The applications of NLP extend beyond GPT-3. NLP can be used to make text from speech, automatically summarize the meaning of a span of text, translate text across language, and more.
Though NLP often exists on the cutting edge, it’s also made its way into our homes. Virtual assistants like Alexa and Google, for instance, can process natural language requests and translate them into executable commands. With a simple voice request, these AI assistants can search for information; route commands to smart devices, such as lights or locks; and more.
As we move into the next decade of technology maturity, the enterprise use cases for AI will only continue to grow. Past tools have laid the foundation for what’s possible with AI, but there’s still lots of ground to be broken by taking these tools to scale.
As AI advances even more, we’ll see companies leverage RPA, machine learning, process mining, and data analytics to create a powerful, end-to-end suite of automation as these technologies become more and more accessible to businesses at all maturity stages. AI will no longer be the exclusive domain of researchers and developers; everyday users, aided by modern tools, will be able to create AI-based solutions to the problems they identify.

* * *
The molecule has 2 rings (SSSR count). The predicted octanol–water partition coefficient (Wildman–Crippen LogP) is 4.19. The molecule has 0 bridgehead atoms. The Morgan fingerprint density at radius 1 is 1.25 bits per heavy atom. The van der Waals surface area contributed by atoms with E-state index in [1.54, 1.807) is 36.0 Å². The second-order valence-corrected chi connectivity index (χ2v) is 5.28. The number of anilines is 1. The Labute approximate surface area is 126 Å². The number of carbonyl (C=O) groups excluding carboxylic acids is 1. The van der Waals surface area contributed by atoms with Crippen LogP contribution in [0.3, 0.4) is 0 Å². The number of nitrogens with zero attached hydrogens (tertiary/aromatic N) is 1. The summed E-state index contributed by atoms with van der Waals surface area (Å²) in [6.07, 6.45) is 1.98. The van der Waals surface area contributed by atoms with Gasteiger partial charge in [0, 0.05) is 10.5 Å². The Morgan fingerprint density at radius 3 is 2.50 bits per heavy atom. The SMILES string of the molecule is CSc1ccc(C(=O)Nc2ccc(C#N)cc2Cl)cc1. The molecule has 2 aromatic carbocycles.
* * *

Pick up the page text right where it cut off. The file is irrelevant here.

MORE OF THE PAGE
As the technology gets more accessible to business users, we’ll see the flywheel of automation spin up to provide companies with more and more ideas and possibilities for AI applications. These possibilities will be supported by cutting-edge automation platforms and tools that will reboot and revolutionize how we work.
UiPath AI Fabric makes it easy for users to launch a model, pump data into it, get insights, and assess usefulness.
Editor's note: As the automation market continues to evolve, the UiPath Platform also updates to best serve the automation needs of our customers. As such, the AI Fabric product name has evolved since the article was originally published. For up-to-date information, please visit our AI Center page.